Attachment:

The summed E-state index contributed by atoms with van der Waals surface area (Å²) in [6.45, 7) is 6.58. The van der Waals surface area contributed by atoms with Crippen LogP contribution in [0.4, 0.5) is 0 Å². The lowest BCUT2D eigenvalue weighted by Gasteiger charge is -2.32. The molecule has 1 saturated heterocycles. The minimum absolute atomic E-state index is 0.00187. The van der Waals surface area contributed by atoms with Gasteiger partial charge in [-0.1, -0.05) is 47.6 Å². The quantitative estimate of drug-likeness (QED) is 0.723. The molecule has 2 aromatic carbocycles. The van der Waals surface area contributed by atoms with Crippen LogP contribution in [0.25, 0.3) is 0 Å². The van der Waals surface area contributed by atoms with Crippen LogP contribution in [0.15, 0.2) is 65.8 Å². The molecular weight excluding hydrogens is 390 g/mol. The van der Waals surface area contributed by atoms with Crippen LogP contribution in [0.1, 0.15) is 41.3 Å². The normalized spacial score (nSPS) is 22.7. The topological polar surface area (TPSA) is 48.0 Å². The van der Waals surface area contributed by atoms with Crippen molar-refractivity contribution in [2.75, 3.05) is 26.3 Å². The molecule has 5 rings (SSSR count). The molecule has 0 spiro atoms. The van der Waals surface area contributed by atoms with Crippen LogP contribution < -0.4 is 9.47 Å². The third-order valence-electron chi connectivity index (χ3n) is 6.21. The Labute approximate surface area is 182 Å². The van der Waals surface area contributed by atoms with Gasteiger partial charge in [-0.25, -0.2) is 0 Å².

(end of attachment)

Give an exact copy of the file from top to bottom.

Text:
The summed E-state index contributed by atoms with van der Waals surface area (Å²) in [6.45, 7) is 6.58. The van der Waals surface area contributed by atoms with Crippen LogP contribution in [0.4, 0.5) is 0 Å². The lowest BCUT2D eigenvalue weighted by Gasteiger charge is -2.32. The molecule has 1 saturated heterocycles. The minimum absolute atomic E-state index is 0.00187. The van der Waals surface area contributed by atoms with Gasteiger partial charge in [-0.1, -0.05) is 47.6 Å². The quantitative estimate of drug-likeness (QED) is 0.723. The molecule has 2 aromatic carbocycles. The van der Waals surface area contributed by atoms with Crippen LogP contribution in [0.25, 0.3) is 0 Å². The van der Waals surface area contributed by atoms with Crippen LogP contribution in [0.15, 0.2) is 65.8 Å². The molecular weight excluding hydrogens is 390 g/mol. The van der Waals surface area contributed by atoms with Crippen LogP contribution in [0.1, 0.15) is 41.3 Å². The normalized spacial score (nSPS) is 22.7. The topological polar surface area (TPSA) is 48.0 Å². The van der Waals surface area contributed by atoms with Crippen molar-refractivity contribution in [2.75, 3.05) is 26.3 Å². The molecule has 5 rings (SSSR count). The molecule has 0 spiro atoms. The van der Waals surface area contributed by atoms with Crippen LogP contribution < -0.4 is 9.47 Å². The third-order valence-electron chi connectivity index (χ3n) is 6.21. The Labute approximate surface area is 182 Å². The van der Waals surface area contributed by atoms with Gasteiger partial charge in [-0.25, -0.2) is 0 Å².